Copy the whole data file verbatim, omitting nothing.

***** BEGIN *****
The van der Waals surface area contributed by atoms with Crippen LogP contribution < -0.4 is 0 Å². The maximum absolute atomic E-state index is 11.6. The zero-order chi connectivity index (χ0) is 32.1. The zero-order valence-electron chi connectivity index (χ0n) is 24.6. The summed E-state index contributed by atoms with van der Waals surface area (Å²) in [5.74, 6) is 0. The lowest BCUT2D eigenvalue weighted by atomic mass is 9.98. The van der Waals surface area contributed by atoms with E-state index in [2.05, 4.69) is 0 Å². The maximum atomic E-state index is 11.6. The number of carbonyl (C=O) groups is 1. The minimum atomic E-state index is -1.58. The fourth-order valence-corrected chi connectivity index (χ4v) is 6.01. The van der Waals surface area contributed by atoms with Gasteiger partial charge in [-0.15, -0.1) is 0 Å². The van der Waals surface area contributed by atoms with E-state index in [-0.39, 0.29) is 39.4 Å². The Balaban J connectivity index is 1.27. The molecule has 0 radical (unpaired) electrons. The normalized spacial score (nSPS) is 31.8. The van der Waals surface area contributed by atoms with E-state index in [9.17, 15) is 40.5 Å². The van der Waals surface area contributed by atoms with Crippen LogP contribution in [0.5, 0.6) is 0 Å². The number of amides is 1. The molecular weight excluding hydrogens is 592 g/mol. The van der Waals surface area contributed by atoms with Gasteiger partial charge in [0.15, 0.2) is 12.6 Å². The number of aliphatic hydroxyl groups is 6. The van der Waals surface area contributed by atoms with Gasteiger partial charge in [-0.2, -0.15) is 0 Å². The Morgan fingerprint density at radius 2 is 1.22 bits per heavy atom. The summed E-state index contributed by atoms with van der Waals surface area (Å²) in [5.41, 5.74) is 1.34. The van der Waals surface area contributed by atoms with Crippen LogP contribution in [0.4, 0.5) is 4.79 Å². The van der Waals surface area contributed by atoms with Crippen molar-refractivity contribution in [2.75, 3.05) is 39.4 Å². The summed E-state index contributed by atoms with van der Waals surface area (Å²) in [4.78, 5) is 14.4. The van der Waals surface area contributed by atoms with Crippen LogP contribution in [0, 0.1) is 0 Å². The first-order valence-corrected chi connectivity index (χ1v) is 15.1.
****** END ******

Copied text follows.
The van der Waals surface area contributed by atoms with Crippen LogP contribution < -0.4 is 0 Å². The maximum absolute atomic E-state index is 11.6. The zero-order chi connectivity index (χ0) is 32.1. The zero-order valence-electron chi connectivity index (χ0n) is 24.6. The summed E-state index contributed by atoms with van der Waals surface area (Å²) in [5.74, 6) is 0. The lowest BCUT2D eigenvalue weighted by atomic mass is 9.98. The van der Waals surface area contributed by atoms with E-state index in [2.05, 4.69) is 0 Å². The maximum atomic E-state index is 11.6. The number of carbonyl (C=O) groups is 1. The minimum atomic E-state index is -1.58. The fourth-order valence-corrected chi connectivity index (χ4v) is 6.01. The van der Waals surface area contributed by atoms with Gasteiger partial charge in [-0.15, -0.1) is 0 Å². The van der Waals surface area contributed by atoms with E-state index in [-0.39, 0.29) is 39.4 Å². The Balaban J connectivity index is 1.27. The molecule has 0 radical (unpaired) electrons. The normalized spacial score (nSPS) is 31.8. The van der Waals surface area contributed by atoms with E-state index in [9.17, 15) is 40.5 Å². The van der Waals surface area contributed by atoms with Crippen LogP contribution in [0.5, 0.6) is 0 Å². The number of amides is 1. The molecular weight excluding hydrogens is 592 g/mol. The van der Waals surface area contributed by atoms with Gasteiger partial charge in [0.15, 0.2) is 12.6 Å². The number of aliphatic hydroxyl groups is 6. The van der Waals surface area contributed by atoms with Gasteiger partial charge in [-0.2, -0.15) is 0 Å². The Morgan fingerprint density at radius 2 is 1.22 bits per heavy atom. The summed E-state index contributed by atoms with van der Waals surface area (Å²) in [5.41, 5.74) is 1.34. The van der Waals surface area contributed by atoms with Crippen LogP contribution in [0.4, 0.5) is 4.79 Å². The van der Waals surface area contributed by atoms with Crippen molar-refractivity contribution in [2.75, 3.05) is 39.4 Å². The summed E-state index contributed by atoms with van der Waals surface area (Å²) in [4.78, 5) is 14.4. The van der Waals surface area contributed by atoms with Crippen LogP contribution in [0, 0.1) is 0 Å². The first-order valence-corrected chi connectivity index (χ1v) is 15.1.